President Obama praised Robert Gates, his former defense secretary, and called him “a good friend” even though Gates has just published a behind-the-scenes memoir that is highly critical of Mr. Obama's administration.
“Secretary Gates did an outstanding job for me as Secretary of Defense. As he notes he and I and the rest of my national security team came up with a strategy for Afghanistan that was the right strategy and that we are continuing to execute and I think that what’s important is that we got the policy right, but that this is hard,” Mr. Obama told reporters following a meeting with Spanish Prime Minister Mariano Rajoy Brey. “Secretary Gates was an outstanding Secretary of Defense, a good friend of mine, and I’ll always be grateful for his service,” Mr. Obama added later.
Gates’ memoir describes the “controlling nature” of the Obama national security team, and he suggests that the president "eventually lost faith in the troop increase he ordered in Afghanistan.”
Mr. Obama appeared to defend himself against those charges, telling reporters, “part of your job as commander in chief is to sweat the details on it and to recognize that there’s enormous scarifies that are being made and you are constantly asking yourselves questions about how you can improve the strategy…War is never easy, and I think all of us who have been through that process understand that,” he said.
The president also weighed in publicly on an agreement between Iran and six world powers to begin implementing an interim deal that would begin to halt Iran’s nuclear program in exchange for limited sanctions relief.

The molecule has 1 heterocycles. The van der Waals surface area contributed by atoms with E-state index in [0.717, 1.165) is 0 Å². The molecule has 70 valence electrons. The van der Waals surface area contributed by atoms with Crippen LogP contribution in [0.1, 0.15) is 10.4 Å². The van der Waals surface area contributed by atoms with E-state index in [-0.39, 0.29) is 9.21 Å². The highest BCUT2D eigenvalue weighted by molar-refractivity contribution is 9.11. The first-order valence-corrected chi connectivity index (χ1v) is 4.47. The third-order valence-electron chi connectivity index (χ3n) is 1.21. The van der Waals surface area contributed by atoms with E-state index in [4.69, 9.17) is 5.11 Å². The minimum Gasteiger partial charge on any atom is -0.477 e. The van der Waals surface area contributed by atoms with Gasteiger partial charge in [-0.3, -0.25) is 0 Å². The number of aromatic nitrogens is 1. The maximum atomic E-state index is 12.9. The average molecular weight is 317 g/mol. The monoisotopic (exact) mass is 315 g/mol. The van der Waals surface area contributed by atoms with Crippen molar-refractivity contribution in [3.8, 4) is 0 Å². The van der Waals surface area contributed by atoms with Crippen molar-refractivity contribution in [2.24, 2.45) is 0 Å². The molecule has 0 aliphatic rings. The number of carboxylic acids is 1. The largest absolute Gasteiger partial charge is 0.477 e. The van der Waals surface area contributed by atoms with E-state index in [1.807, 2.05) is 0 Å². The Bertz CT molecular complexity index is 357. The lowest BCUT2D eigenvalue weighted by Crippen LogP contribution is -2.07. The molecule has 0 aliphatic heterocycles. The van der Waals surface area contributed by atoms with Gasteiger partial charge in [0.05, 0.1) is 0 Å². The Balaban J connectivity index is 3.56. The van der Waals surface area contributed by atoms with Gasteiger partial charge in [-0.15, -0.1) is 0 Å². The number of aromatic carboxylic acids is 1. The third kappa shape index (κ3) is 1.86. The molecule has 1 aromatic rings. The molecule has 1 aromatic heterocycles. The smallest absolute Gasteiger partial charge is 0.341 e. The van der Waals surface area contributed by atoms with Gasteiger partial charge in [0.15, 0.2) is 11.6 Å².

The process of working out a longer deal will be “difficult,” the president said, “but this is how diplomacy should work.”
“My preference is for peace and diplomacy and that is why I have sent a message to Congress that now is not the time for new sanctions,” he said.
U.S. lawmakers have expressed doubts about whether the U.S. can trust Iran’s promises and many senators – including Mr. Obama’s Democratic allies – are moving to implement a fresh round of sanctions. The White House has pushed back on their efforts and Mr. Obama has repeatedly pledged to veto any sanctions legislation that came across his desk.
Mr. Obama and Rajoy appeared to focus their discussion on global economic problems, which have taken a toll in Spain. The president praised Spanish lawmakers for undertaking reforms to speed up growth. The two also discussed security cooperation.
Rajoy was asked about revelations that the National Security Agency had been spying on foreign leaders, but did not echo the outrage from some of his counterparts in countries like Brazil and Spain. He said the Spanish government has had “fluid contact” with U.S. diplomats and deemed their discussions about surveillance “satisfactory.”